Obituary of Richard K. Appiah
"Keshera" or "last baby", as my mum will affectionately call him. Richard Kwabena Appiah was the baby of the family. He was clever from a younger age. He would never join in the mischief his siblings engaged in but would instead run and tell on us, thus dubbed "Okoro". When we would get punished, which I, the elder, always bore the brunt of, Richard was never
punished. Richard Kwabena Appiah was born in Accra, Ghana, on the 21 st of May 1974, to the late Mr. Edward Akumfi-Agyemang of Accra, Ghana, and Victoria Ama Kramer, nee Anokye of USA. He attended Happy Home Academy in Accra, Ghana, then Primary School in Chiraa Sunyani. He then proceeded to Aggrey Memorial Secondary School in Cape Coast, Ghana. In his
youth in Ghana, Rich exhibited his love for football and played along with his brothers, cousins, and friends.
It was not a surprise that when he migrated to America, he still wanted to play football, thus joining his Ghanaians and other African brothers to play football whenever the opportunity arrived. Richard had no difficulty when it came to working for the "buck", as he often used that word. He started working at Taco Bell, where he showed excellent skills and was loved by his
managers and supervisors. He was always called upon whenever the need arose, and Richard responded and was rewarded immensely. Richard had the opportunity to work at Target Steel
in Riverside, Riverview of, Michigan. Richard later worked for Caravan Facilities Management Services within Chrysler Plant Trenton, Michigan. He always went above and beyond in his work and had the opportunity to take various courses and train on multiple pieces of types of equipment, which led to more certifications. He never hesitated to assist, pick, and work shifts
for colleagues when needed. Being part of the UAW gave Richard a sense of inclusion in changes that happened in the labor force, State, and National level; by excising his votes. He also met many people from various walks of life, although he was shy.
Although Richard never married and had no children, that did not stop him from loving children and his nieces: Susanna, Indira, Sandra, Venessa, Minnie, Abigail, and Diana. To Richard, Susie saw his niece and younger sister. Whenever there was an argument among us siblings, Susie's words of wisdom would be accepted as the final verdict to end the disagreement because she always remained neutral. Richard loved Indira, Sandra, Venessa, Minnie, Abigail, and Diana. His nieces in this country would visit him whenever possible, and he delighted in them. Richard's fight was to be there for the girls, and one of his last wishes after discharge from Main was to see the girls only. Richard will be greatly missed.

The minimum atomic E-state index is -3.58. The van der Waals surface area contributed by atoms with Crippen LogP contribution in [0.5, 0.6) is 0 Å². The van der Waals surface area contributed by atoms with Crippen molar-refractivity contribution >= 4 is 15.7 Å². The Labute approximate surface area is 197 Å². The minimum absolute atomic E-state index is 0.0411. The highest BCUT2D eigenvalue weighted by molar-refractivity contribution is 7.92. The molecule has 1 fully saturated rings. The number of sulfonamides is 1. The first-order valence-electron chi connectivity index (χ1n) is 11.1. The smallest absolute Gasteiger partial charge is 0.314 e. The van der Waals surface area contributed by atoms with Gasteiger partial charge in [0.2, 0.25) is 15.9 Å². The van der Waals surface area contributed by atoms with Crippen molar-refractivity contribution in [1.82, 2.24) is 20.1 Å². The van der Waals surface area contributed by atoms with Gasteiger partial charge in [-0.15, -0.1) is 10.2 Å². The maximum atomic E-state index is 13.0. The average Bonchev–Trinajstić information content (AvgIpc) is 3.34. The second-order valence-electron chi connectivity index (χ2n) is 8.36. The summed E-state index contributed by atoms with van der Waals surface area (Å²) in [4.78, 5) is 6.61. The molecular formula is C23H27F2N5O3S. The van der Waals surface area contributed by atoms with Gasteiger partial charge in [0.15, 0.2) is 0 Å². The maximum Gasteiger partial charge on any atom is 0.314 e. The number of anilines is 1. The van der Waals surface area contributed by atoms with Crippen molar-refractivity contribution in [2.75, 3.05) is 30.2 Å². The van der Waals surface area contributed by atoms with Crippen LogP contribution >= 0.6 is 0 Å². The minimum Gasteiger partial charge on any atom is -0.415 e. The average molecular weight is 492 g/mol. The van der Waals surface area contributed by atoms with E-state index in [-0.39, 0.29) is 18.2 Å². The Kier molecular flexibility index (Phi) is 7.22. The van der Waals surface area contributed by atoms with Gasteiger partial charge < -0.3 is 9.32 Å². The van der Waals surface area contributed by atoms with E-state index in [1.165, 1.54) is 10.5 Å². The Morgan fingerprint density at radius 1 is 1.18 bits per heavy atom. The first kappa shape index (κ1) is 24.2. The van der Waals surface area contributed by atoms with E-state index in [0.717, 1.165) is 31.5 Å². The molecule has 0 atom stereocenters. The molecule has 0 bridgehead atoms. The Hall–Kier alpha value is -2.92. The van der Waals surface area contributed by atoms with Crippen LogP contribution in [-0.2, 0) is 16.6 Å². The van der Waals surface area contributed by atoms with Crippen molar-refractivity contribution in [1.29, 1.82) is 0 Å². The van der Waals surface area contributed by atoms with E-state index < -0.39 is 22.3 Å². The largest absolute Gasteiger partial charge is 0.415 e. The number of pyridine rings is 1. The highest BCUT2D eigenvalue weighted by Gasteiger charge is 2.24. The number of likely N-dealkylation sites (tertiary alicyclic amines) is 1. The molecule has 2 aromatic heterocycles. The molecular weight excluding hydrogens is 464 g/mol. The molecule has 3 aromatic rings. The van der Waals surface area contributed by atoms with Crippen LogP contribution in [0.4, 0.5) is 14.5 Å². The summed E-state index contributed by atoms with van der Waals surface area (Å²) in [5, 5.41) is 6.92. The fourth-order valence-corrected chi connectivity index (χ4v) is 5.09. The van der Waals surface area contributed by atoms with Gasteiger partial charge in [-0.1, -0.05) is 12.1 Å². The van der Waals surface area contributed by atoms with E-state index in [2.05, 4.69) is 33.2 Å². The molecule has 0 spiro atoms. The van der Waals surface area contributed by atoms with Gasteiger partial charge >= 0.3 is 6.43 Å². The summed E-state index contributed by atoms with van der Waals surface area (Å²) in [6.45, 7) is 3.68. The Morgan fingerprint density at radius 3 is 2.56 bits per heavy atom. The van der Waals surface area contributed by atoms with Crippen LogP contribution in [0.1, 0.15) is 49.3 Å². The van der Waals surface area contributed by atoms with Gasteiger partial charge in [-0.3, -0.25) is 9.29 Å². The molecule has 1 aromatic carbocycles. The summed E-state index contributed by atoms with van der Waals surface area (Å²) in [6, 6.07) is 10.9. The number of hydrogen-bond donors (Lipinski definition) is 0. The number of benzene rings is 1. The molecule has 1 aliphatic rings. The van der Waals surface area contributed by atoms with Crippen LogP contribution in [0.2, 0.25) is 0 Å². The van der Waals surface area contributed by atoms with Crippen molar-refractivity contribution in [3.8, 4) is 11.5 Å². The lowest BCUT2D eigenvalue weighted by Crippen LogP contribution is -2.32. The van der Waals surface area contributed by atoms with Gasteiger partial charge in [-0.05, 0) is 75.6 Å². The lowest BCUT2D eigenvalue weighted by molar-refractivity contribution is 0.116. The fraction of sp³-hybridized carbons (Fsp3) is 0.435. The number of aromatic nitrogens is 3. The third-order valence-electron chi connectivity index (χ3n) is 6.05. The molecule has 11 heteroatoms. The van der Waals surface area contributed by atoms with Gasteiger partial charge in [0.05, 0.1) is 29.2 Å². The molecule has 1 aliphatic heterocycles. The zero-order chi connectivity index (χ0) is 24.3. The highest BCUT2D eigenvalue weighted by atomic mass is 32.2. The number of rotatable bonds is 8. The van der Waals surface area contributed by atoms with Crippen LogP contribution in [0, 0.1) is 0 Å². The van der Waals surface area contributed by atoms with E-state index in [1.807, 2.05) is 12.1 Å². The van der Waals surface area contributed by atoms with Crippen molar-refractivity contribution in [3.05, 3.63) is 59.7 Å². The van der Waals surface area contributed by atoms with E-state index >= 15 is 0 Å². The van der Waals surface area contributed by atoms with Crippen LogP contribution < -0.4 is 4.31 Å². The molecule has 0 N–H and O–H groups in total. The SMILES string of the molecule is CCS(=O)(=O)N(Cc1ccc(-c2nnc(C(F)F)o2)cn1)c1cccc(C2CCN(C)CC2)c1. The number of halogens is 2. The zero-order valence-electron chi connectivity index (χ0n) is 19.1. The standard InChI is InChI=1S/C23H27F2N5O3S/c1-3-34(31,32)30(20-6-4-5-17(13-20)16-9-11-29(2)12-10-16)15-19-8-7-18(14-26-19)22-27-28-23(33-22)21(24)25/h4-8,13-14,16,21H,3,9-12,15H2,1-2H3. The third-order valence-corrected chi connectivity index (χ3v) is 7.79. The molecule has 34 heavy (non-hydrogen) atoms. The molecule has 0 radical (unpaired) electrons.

Richard is survived by his brother Akwasi Freeman Anokye Accra, Ghana; sister Patience Pokuaa of Trenton, Michigan; and nieces Susanna Anim-Mensah of Trenton, Michigan; Indira Freeman Accra, Ghana, Sandra Freeman Accra, Ghana; Venessa Tiwaa Asare of Accra, Ghana; Minnie- Minique Afia Asare, Abigail Ama Asare, and Diana Yaa Asare of Detroit, Michigan. Other family members included Elder Kofi Amponsah, Elder Emmanuel Ackah Auntie Brago, uncle Akwasi Aning-Mensah, uncle Kofi, uncle Sekyere, uncle Nana Osie, Auntie Akua, Auntie Ama Nyarko, uncle Kyeremeh, cousins Joe Agyemang, Georgina, Nana Ama, Agartha, Hagar, Oduro, and Nana Yaa. Additionally, a large extended family in Ghana, some parts of the USA, Canada, the UK, Germany, South Africa, etc. Richard leaves behind family, friends, and colleagues in Ghana and Michigan.
The family would like to thank all their friends and colleagues for all your sympathies.
Officiant: Pastor Adu Gyamfi
John Molnar, Sr. opened the Detroit Hungarian Funeral Home, now the Molnar Funeral Homes, in 1923. The funeral home began in his home until relocating across the street to it's Delray location at 8623 Dearborn Avenue, in 1936. He had a strong work ethic and believed that you should never stop learning...